But, in a subtle way, it was more. Though it was early in an interminable 82-game NHL season, all of it a mere prelude to the playoffs when the Caps will really be judged, Boudreau had cracked his coach's whip. Not too loudly, but distinctly. Would his players, especially the best of them, react as he hoped?

"He worked us hard," Ovechkin said of the practice. That day, Boudreau and Ovechkin had a chat in the stands. What happens if the coach snaps the whip and the captain ignores it?

"No, it is our job to react right," Ovechkin said. "And we do it. You see the result."

The next night in Carolina, playing his new position, Ovechkin had 10 shots on goal and two assists in a 3-2 Caps win that could have been much more lopsided.

"The game in Carolina was the steppingstone to this game," Boudreau said. "They dug deep. They dug deep [against Tampa Bay], too, and will try to dig down on Sunday" at home against the Hurricanes.

For the Caps, their three-game slide and all "the heat and flak" that the team took this week was actually a teachable moment.

"Your best players have to be coachable or you have no chance," McPhee said. "Our best players have bought in."

As McPhee spoke, a player walked past. "See you, George," Ovechkin said.

"For Ovie, this year isn't about points or trophies," McPhee said. However, it is about making subtle changes - in his game and other players' games as well - that may give the Caps flexibility in the playoffs if they start skidding.

"Ovie's experience at right wing might help us some time," McPhee said. "Bruce does a nice job of working different lines. Ovechkin might take 25 shifts but with eight different players."

All of the Caps' hierarchy knows how high expectations are this season. And justifiably. "I think we're a better team than we were last year, both in team construction and in talent," McPhee said. "But it's about playing hard every night."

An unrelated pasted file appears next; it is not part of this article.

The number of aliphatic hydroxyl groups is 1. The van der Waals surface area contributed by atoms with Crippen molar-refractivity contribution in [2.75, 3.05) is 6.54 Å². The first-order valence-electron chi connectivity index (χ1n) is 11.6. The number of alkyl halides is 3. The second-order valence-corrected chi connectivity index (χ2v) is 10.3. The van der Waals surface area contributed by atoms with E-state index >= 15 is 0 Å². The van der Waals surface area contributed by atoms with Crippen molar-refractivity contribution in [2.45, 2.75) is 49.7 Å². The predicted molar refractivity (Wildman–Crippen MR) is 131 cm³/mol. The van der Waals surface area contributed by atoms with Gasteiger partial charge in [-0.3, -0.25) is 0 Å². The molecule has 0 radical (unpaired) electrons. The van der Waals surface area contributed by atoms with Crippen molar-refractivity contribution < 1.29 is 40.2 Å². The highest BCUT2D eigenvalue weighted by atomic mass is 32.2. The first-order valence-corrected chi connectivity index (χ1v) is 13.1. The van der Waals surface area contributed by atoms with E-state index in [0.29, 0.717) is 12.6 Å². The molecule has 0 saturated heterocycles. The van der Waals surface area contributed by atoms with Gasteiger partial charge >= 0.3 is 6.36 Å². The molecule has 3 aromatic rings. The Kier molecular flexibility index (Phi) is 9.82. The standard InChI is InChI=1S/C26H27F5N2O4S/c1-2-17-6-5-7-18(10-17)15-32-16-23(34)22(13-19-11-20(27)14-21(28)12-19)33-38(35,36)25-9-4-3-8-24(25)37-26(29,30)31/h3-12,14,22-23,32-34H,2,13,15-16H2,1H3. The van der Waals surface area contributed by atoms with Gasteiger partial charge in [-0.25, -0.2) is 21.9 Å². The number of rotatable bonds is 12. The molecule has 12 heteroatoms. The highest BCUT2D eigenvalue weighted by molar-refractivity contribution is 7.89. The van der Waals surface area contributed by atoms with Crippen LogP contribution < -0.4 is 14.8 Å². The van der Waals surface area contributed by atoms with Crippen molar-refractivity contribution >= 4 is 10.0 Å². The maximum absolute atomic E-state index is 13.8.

The Caps certainly have the tools. Excellent young defensemen John Carlson and Karl Alzner are now fully part of the mix. The gifted Varlamov and early-season star Michal Neuvirth give the Caps the possibility of two young star goalies.

Also, the team enigma of the past year, Semin, may be having a breakout season as an all-around star, already amassing 17 goals in 24 games. "He has played very, very well all year," McPhee said. "And Bruce is rewarding him [for his penalty-killing work] with extra minutes."

Is that just a byproduct of Semin being in his contract year?

"You'd like to have 'em all in the last year of their contract every year. Sparky Anderson said that," McPhee said. "No, it's more. His consistency has really improved. He's figured it out."

Can the same be said of the Caps as a group?

Six months is a long time to wait for atonement. And 82 tough battles is an eternity to keep an ideal balance between maximizing your ability as a team, yet not exhausting yourselves before April. How much do you grind? How often do you snap the whip?

"Sometimes this has to happen," Ovechkin of the ugly three-game skid. "It's good when it's early [in the season]. Maybe we needed that. I hope we are going to play better now. It's kind of a new start for us."

Then he paused. "We reloaded our weapons," Ovechkin said.